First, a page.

As a largely right-of-center audience, you may or may not care about the quality of the Democratic debates. So far, most of us at National Review have watched them so that you don’t have to, and while they’ve had some moments of consequential drama, most of the preceding five nights have been stultifying and repetitive, a genuinely annoying group exercise in ritualized belief that bumper-sticker slogans can fix the world, that most of the country’s problems go away once Donald Trump is no longer president, and that anecdotes prove it.
The structural problem with these debates stems from having ten candidates on stage at the same time. The answers in the last debate were limited to a minute and 15 seconds because ABC News didn’t want to leave candidates quiet for a half-hour at a time. The debate was scheduled to be three hours long — mercifully, it actually ran about two hours and forty-five minutes — because there are ten candidates on stage and the moderators wanted to cover a lot of issues. As much as the candidates want to believe that that there are glaring and consequential differences among them in policy, those differences are hard to articulate without getting into the weeds, which is difficult to explain in 75 seconds. So the night turns into a competition of emoting and who can tell the best anecdote about an average American they met on the campaign trail who is dealing with a problem that only the candidate can solve.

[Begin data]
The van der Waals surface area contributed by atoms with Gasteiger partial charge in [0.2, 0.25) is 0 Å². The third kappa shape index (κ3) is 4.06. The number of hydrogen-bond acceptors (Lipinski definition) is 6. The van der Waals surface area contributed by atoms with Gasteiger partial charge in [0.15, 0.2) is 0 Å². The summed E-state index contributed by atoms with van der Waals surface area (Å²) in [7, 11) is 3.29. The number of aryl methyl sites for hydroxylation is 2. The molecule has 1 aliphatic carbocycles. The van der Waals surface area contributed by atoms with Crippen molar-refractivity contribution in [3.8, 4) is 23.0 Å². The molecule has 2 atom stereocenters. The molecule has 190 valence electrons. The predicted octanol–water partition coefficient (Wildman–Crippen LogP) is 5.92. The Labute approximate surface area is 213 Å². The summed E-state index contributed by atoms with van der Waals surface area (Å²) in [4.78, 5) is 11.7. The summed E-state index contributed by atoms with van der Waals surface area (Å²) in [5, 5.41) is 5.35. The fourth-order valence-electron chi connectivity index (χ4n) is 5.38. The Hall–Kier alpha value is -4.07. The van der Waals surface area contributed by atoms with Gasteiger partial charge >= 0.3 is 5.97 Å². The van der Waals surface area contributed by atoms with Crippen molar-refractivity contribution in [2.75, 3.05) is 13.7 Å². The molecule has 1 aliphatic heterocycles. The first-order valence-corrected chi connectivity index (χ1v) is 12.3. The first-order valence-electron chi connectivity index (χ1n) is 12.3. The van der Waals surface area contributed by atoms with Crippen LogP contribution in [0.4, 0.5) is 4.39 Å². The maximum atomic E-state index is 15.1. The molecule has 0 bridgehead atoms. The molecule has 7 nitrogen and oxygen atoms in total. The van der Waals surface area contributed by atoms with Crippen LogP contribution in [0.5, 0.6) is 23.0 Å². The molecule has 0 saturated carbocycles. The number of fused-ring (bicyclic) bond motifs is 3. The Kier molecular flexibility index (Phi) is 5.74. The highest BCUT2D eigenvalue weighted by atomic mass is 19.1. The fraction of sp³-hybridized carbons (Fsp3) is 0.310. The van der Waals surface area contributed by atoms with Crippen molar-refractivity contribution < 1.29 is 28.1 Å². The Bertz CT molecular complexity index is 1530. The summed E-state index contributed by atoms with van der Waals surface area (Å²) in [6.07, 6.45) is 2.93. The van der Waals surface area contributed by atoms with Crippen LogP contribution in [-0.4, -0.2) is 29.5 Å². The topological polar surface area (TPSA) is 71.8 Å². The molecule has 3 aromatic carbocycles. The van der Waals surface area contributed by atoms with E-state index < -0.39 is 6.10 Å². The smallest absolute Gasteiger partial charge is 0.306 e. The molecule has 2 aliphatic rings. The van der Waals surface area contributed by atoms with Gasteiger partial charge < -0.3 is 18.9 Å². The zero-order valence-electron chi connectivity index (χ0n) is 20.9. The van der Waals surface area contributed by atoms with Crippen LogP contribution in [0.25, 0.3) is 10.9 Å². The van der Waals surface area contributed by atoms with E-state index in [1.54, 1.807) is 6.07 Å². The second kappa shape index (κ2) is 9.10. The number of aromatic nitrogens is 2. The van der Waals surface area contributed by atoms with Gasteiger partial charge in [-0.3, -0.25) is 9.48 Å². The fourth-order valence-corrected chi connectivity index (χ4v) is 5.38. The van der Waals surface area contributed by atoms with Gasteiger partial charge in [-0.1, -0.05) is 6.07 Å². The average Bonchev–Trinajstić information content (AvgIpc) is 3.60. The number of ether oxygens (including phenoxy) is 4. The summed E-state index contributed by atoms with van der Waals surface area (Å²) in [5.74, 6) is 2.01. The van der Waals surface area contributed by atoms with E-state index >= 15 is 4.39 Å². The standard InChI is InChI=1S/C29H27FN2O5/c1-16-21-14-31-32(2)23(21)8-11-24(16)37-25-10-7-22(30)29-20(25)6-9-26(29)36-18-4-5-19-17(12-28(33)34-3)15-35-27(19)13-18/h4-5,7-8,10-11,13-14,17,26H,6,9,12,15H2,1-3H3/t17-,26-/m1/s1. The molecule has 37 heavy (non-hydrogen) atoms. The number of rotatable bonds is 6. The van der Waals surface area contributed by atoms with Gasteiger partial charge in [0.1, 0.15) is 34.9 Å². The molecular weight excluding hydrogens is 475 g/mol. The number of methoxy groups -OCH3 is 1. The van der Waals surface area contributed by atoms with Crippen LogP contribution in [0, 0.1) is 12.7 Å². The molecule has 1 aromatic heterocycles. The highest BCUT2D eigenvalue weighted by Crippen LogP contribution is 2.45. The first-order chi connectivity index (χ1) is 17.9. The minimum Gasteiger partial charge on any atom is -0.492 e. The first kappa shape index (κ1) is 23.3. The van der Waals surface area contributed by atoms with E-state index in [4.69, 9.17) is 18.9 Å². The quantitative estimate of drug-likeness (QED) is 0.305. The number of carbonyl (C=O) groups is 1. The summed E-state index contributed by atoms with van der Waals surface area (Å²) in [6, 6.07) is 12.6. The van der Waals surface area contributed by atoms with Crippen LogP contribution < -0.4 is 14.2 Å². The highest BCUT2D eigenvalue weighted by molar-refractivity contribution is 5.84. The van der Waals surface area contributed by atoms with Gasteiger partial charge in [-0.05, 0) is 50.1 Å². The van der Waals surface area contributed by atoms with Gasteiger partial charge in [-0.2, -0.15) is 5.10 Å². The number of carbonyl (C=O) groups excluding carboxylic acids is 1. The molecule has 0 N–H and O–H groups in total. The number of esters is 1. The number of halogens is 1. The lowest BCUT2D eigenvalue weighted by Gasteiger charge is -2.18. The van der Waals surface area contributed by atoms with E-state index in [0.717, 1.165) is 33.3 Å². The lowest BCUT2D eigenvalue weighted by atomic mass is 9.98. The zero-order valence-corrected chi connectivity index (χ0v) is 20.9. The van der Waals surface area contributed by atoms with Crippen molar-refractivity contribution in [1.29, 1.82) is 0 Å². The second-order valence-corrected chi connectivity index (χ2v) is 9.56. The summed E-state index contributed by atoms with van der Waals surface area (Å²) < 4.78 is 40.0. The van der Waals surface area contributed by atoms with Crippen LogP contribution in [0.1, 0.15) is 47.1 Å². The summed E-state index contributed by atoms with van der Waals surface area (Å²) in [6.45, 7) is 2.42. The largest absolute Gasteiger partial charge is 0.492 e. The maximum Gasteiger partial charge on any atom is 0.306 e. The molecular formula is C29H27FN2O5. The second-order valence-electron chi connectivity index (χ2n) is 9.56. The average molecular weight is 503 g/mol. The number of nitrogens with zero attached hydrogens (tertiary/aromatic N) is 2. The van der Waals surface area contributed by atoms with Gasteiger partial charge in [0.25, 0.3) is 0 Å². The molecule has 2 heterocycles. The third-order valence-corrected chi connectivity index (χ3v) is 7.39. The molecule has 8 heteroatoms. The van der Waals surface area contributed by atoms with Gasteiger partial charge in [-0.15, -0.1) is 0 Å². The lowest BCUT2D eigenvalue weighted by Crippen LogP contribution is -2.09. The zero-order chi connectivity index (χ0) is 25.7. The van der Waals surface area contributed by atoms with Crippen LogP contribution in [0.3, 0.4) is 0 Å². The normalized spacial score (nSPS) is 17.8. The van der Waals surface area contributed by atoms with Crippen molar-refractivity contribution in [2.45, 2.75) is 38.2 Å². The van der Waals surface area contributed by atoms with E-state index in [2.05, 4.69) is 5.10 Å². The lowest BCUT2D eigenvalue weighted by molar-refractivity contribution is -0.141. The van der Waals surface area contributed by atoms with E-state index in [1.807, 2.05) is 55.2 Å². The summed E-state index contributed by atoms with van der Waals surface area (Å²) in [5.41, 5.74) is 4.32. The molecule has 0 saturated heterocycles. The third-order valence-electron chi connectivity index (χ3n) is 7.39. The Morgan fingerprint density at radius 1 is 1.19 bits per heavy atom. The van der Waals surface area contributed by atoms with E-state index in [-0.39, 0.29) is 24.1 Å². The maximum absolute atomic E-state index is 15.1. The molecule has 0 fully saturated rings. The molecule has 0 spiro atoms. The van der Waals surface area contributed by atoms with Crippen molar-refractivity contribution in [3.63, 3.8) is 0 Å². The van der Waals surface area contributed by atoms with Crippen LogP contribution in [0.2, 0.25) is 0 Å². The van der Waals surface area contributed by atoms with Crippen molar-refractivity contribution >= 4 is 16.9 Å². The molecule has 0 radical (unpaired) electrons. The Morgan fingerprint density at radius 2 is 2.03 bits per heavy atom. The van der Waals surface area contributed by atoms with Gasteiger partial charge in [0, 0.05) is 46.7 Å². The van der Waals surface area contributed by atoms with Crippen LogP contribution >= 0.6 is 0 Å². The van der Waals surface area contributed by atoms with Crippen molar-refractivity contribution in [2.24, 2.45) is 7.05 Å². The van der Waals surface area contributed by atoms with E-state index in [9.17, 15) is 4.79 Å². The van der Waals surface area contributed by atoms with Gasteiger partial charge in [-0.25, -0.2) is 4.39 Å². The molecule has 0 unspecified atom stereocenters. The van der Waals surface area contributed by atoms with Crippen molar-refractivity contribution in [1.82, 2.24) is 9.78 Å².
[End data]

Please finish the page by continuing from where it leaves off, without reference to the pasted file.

Twelve candidates have qualified for the fourth debate, with the ten from the previous debate as well as Representative Tulsi Gabbard and billionaire Tom Steyer. The Democratic National Committee had an opportunity to hold two six-candidate debates over consecutive nights, a format that would allow longer answers, a reasonable two-hour or so running time, and just maybe the candidates would have a genuine exchange of views and ideas. For once, exchanges between candidates wouldn’t feature two or three other candidates trying to jump in and interject. The odds would be good that every candidate would walk away feeling like they had gotten enough time to speak.
Instead, the idiots at the DNC are just going to shove all twelve candidates on stage for the same night. I believe this would set a new record for most candidates participating in a prime-time debate simultaneously; eleven candidates participated in the CNN Republican primary debate Sept. 16, 2015. (I suppose it’s possible Bernie Sanders can’t make it, depending upon his recovery from surgery.) We’ve had five nights of double-digit candidates, with the serious contenders sharing time with the also-rans, the never-weres, and the asterisks. And now the DNC wants to make sure we get at least one more debate like this, before trimming the debate stage down to single digits.